KB: Wow. That's really surprising. You're essentially sharing your role with, like, three to four other people. How did you go about making sure everything was consistent? Did the group of you kind of get together? Was it all there on the script?
AW: Yeah, we did all get together and talk, but I felt like it really wasn't my job, you know, I felt like I really had to honor who he was on paper. And if you look at people when they're six and when they're 13 and when they're in their 20s and when they're in their 50s, they really do change. Just the spirit of them is the same. So I think Night had to cast really well, which I think he did a pretty beautiful job at. And he had to make sure that our spirits and our centers were all aligned.
But I think any kind of pivots that each actor has, any kind of adjustments or differences is actually an advantage. I think sometimes casting another actor can actually be better than just aging an actor. It can end up serving it more, like Godfather. DeNiro doesn't really look like Brando; it didn't even necessarily really seem like Brando, just that he captured his essence in a way that was so profound and amazing and Godfather 2.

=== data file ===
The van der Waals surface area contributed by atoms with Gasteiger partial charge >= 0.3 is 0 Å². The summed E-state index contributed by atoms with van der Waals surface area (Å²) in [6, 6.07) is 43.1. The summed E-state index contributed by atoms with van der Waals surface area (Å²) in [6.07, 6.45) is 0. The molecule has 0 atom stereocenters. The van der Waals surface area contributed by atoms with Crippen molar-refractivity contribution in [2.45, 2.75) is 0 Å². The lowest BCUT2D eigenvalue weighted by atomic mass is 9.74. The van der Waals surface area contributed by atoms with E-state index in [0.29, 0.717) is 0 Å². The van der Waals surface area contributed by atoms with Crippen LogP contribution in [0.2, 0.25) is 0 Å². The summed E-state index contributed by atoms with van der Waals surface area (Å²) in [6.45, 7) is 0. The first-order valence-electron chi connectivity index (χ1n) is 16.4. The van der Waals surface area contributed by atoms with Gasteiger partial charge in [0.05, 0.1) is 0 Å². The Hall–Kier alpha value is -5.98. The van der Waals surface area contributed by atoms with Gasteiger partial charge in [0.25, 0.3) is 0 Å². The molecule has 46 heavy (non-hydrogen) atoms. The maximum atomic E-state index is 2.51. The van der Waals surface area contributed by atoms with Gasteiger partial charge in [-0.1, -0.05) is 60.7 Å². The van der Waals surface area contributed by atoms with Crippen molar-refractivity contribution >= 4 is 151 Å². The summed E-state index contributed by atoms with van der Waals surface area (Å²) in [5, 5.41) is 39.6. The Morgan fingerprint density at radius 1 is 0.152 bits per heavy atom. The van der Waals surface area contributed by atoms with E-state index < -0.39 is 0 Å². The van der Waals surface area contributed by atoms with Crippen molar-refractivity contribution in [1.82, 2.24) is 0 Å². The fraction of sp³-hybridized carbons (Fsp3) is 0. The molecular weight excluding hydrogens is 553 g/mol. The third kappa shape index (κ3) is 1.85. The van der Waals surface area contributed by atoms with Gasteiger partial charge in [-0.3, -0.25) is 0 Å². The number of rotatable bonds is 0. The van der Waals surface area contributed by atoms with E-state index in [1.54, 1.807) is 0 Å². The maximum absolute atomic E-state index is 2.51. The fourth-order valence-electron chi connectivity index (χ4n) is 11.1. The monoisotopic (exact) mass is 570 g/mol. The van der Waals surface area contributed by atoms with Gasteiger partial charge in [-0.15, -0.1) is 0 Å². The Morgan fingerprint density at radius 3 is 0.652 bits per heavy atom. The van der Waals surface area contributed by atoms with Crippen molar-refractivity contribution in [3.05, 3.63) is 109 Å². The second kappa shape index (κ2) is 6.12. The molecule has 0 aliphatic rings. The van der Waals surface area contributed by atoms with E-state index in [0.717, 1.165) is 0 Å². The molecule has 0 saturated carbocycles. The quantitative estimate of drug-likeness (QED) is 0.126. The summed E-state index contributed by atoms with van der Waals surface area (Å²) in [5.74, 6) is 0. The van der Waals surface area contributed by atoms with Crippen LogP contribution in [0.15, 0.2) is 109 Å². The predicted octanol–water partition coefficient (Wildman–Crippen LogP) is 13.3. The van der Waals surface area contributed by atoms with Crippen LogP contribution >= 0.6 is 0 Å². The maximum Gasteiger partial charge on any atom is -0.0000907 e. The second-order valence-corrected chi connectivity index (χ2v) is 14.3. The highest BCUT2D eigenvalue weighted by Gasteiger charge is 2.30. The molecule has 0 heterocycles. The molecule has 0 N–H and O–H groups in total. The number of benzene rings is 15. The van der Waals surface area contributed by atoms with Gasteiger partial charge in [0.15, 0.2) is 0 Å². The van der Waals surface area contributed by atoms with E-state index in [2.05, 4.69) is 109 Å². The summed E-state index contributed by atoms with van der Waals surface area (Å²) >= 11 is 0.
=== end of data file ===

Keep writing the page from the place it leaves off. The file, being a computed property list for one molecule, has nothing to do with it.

KB: What drew you to this particular project? Was it wanting to work with Night? Was it the script? What pulled you in and made you want to take on this role?
AW: Craft services, I heard, was going to be really good and…
KB: And the chance to go to the Dominican Republic in the middle of September.
AW: I know, but they have these special pork rinds that I heard are like lime flavored. Honestly, they're there. And it was mostly that, I have to be honest, it was mostly that. And Night. Night was a little part of it. My number one favorite director my whole life. But it was mostly the pork rinds.
KB: So did you kind of fanboy a little bit the first time you met him?
AW: Yeah. Yeah, I did a little bit. A lot a bit. Yeah, I worship him, I still do. And every time I see him, I want him to like me so bad.
KB: What was the first movie of his that you remember watching?
AW: The Sixth Sense, but then the movie that I watched in theaters that really floored me the most was The Visit. I think it's his best movie; other than this one; it might be his best.